When I teach about late antique history, I want my students to have a sense of geography. What they get is me coming into the classroom one day with a rolled-up map of the ancient world, printed in 1960, over my shoulder. It is too small to be read more than a few feet away. I lecture, pointing to blobs of color and wondering just how clearly they know what I mean by "Po Valley". Can this be improved? Undoubtedly. How? Look here at two resources already on the WWW: the U.S.-Mexico border, from a server at Texas A&M that gives comparable justifications of visual and topographic representations for units this size of the whole U.S.A.; or else experiment with the Xerox Palo Alto Research Center map viewer, which lets you zero in on any coordinates on the globe with a little practice.
Would these resources be an improvement? Obviously. Not least because students can pursue assignments on their own with them, using them as flexibly as any atlas. But my point here is that with the technology in hand now, we can do vastly better. If we had classrooms that reliably assured me I could use a visual WWW-browser in class, it would then be worth my while to scan existing maps, make maps of my own, experiment with overlays, download specific satellite photgraphs from servers (I'd like to show my students Italy in color from space, once in January and once in July -- the change in colors says more about the ecology of that peninsula than any half-hour's lecture could convey). The WWW itself provides tools; but it is -- considering the power and repeated usefulness of them -- astonishingly easy to make tools of our using the same facilities.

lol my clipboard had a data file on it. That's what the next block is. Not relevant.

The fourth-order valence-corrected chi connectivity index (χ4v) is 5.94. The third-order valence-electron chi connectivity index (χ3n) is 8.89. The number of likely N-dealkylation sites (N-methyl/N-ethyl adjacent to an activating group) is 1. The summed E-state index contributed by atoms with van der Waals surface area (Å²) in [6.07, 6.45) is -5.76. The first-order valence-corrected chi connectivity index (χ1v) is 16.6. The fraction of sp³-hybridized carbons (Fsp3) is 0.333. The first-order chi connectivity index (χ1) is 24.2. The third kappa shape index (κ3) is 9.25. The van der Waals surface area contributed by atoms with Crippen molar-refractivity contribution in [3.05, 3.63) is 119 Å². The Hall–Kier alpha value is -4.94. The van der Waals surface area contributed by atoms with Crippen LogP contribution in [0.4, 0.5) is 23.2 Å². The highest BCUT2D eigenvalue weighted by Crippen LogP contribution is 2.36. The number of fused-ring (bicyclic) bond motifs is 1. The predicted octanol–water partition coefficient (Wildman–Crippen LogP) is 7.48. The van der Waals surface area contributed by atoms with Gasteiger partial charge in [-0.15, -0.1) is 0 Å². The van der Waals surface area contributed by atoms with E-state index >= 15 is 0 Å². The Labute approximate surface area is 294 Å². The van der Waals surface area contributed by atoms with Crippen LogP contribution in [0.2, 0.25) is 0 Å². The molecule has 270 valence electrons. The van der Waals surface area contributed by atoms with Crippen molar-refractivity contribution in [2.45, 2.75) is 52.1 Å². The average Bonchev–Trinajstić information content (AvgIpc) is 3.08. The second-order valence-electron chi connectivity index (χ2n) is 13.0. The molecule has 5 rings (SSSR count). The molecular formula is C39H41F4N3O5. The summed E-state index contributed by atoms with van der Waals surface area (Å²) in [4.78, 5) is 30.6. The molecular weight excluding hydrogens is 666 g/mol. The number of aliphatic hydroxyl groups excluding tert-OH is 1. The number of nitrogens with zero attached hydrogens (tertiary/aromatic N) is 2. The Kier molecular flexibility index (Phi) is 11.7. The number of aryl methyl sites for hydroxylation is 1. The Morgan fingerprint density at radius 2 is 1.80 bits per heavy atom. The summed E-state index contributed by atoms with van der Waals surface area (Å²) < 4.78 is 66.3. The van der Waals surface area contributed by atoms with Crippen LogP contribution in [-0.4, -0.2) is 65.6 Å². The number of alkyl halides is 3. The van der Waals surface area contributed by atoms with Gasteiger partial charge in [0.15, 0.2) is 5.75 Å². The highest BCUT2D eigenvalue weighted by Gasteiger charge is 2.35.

The principle is broadly transferrable. It is now possible to use more and better customized visual materials in class, and at the same time to make them available for students to study outside class. No longer need History of Art, for example, manage a "picture study" room with all the questions of quality and security and facilities that arise there; a WWW exhibit may not have images of the highest quality resolution yet, but it is accessible 24 hours a day, with supporting text as well as images. Those of us in disciplines that have not used visual materials as vividly and well as we would like may, indeed should, review our practices and think how we can draw together more abundant and interesting supporting materials for our teaching.